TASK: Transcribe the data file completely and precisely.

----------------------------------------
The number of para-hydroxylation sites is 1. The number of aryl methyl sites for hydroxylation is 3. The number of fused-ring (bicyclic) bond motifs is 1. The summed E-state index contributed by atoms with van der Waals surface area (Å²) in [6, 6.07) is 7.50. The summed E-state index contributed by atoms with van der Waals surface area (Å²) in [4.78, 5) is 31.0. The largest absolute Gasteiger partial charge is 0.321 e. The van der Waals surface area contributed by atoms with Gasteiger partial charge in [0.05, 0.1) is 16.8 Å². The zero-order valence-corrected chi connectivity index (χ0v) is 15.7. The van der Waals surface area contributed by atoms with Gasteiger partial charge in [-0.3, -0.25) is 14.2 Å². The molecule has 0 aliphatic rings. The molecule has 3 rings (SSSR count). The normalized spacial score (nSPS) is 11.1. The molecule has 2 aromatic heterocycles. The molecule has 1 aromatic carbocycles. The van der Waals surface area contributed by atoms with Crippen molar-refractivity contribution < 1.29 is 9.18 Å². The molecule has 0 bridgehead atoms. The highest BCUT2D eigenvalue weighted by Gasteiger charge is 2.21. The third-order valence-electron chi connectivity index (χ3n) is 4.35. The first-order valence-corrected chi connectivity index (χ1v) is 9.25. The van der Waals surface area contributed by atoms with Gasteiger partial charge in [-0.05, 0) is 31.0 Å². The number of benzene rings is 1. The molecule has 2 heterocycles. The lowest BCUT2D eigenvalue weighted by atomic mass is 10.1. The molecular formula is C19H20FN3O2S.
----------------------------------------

The number of para-hydroxylation sites is 1. The number of aryl methyl sites for hydroxylation is 3. The number of fused-ring (bicyclic) bond motifs is 1. The summed E-state index contributed by atoms with van der Waals surface area (Å²) in [6, 6.07) is 7.50. The summed E-state index contributed by atoms with van der Waals surface area (Å²) in [4.78, 5) is 31.0. The largest absolute Gasteiger partial charge is 0.321 e. The van der Waals surface area contributed by atoms with Gasteiger partial charge in [0.05, 0.1) is 16.8 Å². The zero-order valence-corrected chi connectivity index (χ0v) is 15.7. The van der Waals surface area contributed by atoms with Gasteiger partial charge in [-0.3, -0.25) is 14.2 Å². The molecule has 0 aliphatic rings. The molecule has 3 rings (SSSR count). The normalized spacial score (nSPS) is 11.1. The molecule has 2 aromatic heterocycles. The molecule has 1 aromatic carbocycles. The van der Waals surface area contributed by atoms with Crippen molar-refractivity contribution < 1.29 is 9.18 Å². The molecule has 0 bridgehead atoms. The highest BCUT2D eigenvalue weighted by Gasteiger charge is 2.21. The third-order valence-electron chi connectivity index (χ3n) is 4.35. The first-order valence-corrected chi connectivity index (χ1v) is 9.25. The van der Waals surface area contributed by atoms with Gasteiger partial charge in [-0.05, 0) is 31.0 Å². The number of benzene rings is 1. The molecule has 2 heterocycles. The lowest BCUT2D eigenvalue weighted by atomic mass is 10.1. The molecular formula is C19H20FN3O2S.